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   Information Center Ethiopia
Ethiopia General Information
Ethiopia Expatriates Handbook
Ethiopia and Foreign Government
Ethiopia General Listings
Ethiopia Useful Tips
Ethiopia Education & Medical
Ethiopia Travel & Tourism Info
Ethiopia Lifestyle & Leisure
Entertainment & Lifestyles in Ethiopia
Food & Dining in Ethiopia
Shopping in Ethiopia
Ethiopia Business Matters
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Shopping in Ethiopia


In Ethiopia, special purchases include local jewellery (sold by the weight of gold or silver), woodcarvings, illuminated manuscripts and prayer scrolls, wood and metal crosses, leather shields, spears, drums and carpets. In marketplaces, bargaining is expected, but prices at shops in towns are fixed.

The official currency is the Ethiopian birr (ETB). You are only supposed to import and export 100 birr. Ethiopia is the only African country who mostly accepts dollar. But the prices are often higher if you pay in dollar.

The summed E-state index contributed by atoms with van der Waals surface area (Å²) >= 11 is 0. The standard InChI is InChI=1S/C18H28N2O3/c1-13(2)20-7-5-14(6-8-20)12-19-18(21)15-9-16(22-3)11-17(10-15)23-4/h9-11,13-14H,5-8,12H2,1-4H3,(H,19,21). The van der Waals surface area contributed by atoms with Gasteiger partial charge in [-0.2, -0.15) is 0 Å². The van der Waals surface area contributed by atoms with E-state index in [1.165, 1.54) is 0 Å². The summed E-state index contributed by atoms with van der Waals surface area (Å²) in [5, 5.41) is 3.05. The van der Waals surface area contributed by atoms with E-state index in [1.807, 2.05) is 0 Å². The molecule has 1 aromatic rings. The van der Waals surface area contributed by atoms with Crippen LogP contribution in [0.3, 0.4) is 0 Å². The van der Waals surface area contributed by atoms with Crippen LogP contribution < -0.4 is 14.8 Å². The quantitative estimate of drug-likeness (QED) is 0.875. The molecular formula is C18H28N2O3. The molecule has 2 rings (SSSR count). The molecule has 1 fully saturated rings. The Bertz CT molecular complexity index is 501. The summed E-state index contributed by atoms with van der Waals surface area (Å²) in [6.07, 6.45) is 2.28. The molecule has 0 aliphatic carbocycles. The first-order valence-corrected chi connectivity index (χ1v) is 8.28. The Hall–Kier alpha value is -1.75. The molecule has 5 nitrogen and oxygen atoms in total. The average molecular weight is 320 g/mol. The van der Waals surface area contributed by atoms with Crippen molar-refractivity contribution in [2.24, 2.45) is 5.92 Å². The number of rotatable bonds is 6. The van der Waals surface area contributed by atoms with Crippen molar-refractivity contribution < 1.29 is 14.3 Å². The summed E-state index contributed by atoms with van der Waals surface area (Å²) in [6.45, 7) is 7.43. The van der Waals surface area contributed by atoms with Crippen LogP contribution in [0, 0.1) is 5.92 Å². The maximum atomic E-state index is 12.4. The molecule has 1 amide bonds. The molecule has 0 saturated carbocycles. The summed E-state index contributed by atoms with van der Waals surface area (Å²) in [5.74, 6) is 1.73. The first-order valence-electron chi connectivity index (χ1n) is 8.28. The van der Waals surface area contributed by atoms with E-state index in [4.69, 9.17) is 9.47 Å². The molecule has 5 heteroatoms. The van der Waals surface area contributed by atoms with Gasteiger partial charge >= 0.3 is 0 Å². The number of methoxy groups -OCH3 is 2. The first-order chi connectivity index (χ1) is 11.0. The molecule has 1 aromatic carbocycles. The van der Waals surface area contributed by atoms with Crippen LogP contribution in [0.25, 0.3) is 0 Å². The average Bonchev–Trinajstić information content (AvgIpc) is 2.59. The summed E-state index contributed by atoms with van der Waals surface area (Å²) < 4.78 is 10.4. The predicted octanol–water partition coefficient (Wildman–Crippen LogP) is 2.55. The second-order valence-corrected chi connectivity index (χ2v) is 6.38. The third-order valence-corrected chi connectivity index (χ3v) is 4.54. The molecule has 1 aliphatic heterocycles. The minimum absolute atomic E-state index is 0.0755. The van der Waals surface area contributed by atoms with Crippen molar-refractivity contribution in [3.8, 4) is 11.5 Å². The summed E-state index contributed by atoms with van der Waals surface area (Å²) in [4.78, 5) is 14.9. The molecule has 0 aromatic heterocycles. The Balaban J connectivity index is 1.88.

Shopping hours are generally Monday to Friday 8 am-1 pm, 2 pm- 8pm; Saturday 9 am-1 pm, 3 pm-7 pm.

Addis Ababa

There are plenty of small shops in Addis Ababa where you can find great deals for for example baskets, handicrafts, clothes and jewellery. There are also modern shopping centres. Ethiopia is famous for its elaborate silver jewellery. Remember to bargain for the prices. The giant market called mercato on the western side of Addis Ababa is excellent for buying African items like clothing. Bigger hotels also have shopping galleries of their own.

The merkato is one of the largest outdoor markets in Africa, and you can get anything from tourist goods (t-shirts, wood crafts, etc) to fabric to metal goods there. It also has less tourists than the shopping districts in Addis Ababa city centre. Haggling and bargaining are standard procedure, and foreigners (especially Westerners) should expect to be charged higher prices. To ensure a positive experience, maintain a sense of humour, don't be afraid to negotiate aggressively, and above all don't let yourself be bullied by the many "brokers" who frequent the market, and will try to steer you towards certain stores in exchange for a kick-back from the merchant. You will be able to negotiate lower prices if you can avoid brokers, and especially if you have a local friend or guide to buy things on your behalf.

Very few streets have names in Addis Ababa, and if they do may not be known by the names on the map. The exception to this is Churchill Avenue which is the main thoroughfare and shopping street in Addis Ababa.





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